Capable, Confident and Curious – Nova Scotia’s Early Learning Curriculum Framework

Background

An early learning framework is important and exciting for many reasons. Frameworks, rather than being ‘prescriptive,’ (that is, telling us what to do and how to do it) are used as guidelines. These guidelines remind us of our knowledge base, and how to translate our knowledge into what is globally recognized as wise and innovative practices.

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‘Early learning and child care curriculum frameworks embrace children’s everyday experiences as the foundation for curriculum….in early childhood, curriculum is integrated, emerging from children’s fascination with the world and what is meaningful for them.’ (adapted from Play, Participation and Possibilities: An Early Learning and Childcare Curriculum Framework for Alberta, 2014).

A framework provides consistency. When we have a shared vocabulary and vision for children, we can work together, sharing ideas and approaches, knowing that across the province – while not providing the same programmes – we are sharing the same positive goals for children. We can become, through this shared framework, a province-wide ‘community of practice’ where educators, leaders and families understand how young children learn, and how to provide exciting and innovative ways for children to engage with their world.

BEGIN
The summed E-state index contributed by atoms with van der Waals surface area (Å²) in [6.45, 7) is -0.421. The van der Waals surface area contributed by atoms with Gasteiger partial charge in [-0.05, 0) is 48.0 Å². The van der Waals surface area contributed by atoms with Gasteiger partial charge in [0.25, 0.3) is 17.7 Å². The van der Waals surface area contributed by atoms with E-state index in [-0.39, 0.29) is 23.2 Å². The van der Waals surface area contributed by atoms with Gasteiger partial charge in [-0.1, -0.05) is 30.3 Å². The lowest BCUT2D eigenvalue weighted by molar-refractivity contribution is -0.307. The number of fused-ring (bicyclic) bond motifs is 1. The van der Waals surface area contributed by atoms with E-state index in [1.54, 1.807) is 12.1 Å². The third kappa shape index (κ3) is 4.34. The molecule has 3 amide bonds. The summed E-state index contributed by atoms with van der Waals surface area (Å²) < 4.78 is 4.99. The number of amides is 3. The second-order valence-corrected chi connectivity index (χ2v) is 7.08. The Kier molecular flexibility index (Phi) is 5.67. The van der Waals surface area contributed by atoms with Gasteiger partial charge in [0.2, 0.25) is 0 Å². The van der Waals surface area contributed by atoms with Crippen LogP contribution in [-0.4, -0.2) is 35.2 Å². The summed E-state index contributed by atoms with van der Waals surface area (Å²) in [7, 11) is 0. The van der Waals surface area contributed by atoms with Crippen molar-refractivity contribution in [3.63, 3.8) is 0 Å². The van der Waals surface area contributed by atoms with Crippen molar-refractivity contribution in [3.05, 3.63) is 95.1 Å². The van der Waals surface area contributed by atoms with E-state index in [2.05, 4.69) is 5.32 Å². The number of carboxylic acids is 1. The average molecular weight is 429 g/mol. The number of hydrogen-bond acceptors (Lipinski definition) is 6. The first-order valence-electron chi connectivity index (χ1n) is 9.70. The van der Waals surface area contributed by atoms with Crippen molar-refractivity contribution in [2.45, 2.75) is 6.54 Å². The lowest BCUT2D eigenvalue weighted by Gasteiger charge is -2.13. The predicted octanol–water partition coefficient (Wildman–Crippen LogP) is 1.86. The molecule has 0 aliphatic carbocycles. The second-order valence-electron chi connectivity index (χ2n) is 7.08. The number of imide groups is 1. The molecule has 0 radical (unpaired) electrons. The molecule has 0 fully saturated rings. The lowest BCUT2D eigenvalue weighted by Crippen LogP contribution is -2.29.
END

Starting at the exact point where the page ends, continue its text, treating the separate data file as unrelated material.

The Pilot Phase

Educators from around the province have contributed to this framework, through a pilot project that involved 42 centres and represented the wide range of early childhood settings and services that exist in Nova Scotia. These centres generously offered to engage with the draft framework, through workshops, meetings, and conversations, over a period of six months. They then provided valuable feedback through an evaluation process, which was used to modify the current edition of the framework and to guide next steps.

The Plan to Move Forward:

Using the feedback from the pilot project, as well as research from across the country, recommendations were developed that encompassed:

  • The need for local, community-based workshops and training, with plenty of time to reflect upon and try practices from within the modules.
  • Develop leadership skills for those who will be leading educators.
  • Add new topics, including learning around parent/community engagement, to the series of subject areas for in-service training.
  • Continued onsite and online support as we move forward with learning about the framework.

A series of professional development modules are being developed and will be delivered in each region of the province over a two-year period. Modules will encompass all aspects of the framework, including leadership and family/community engagement, as well as some extra topics that are foundational in our work with children.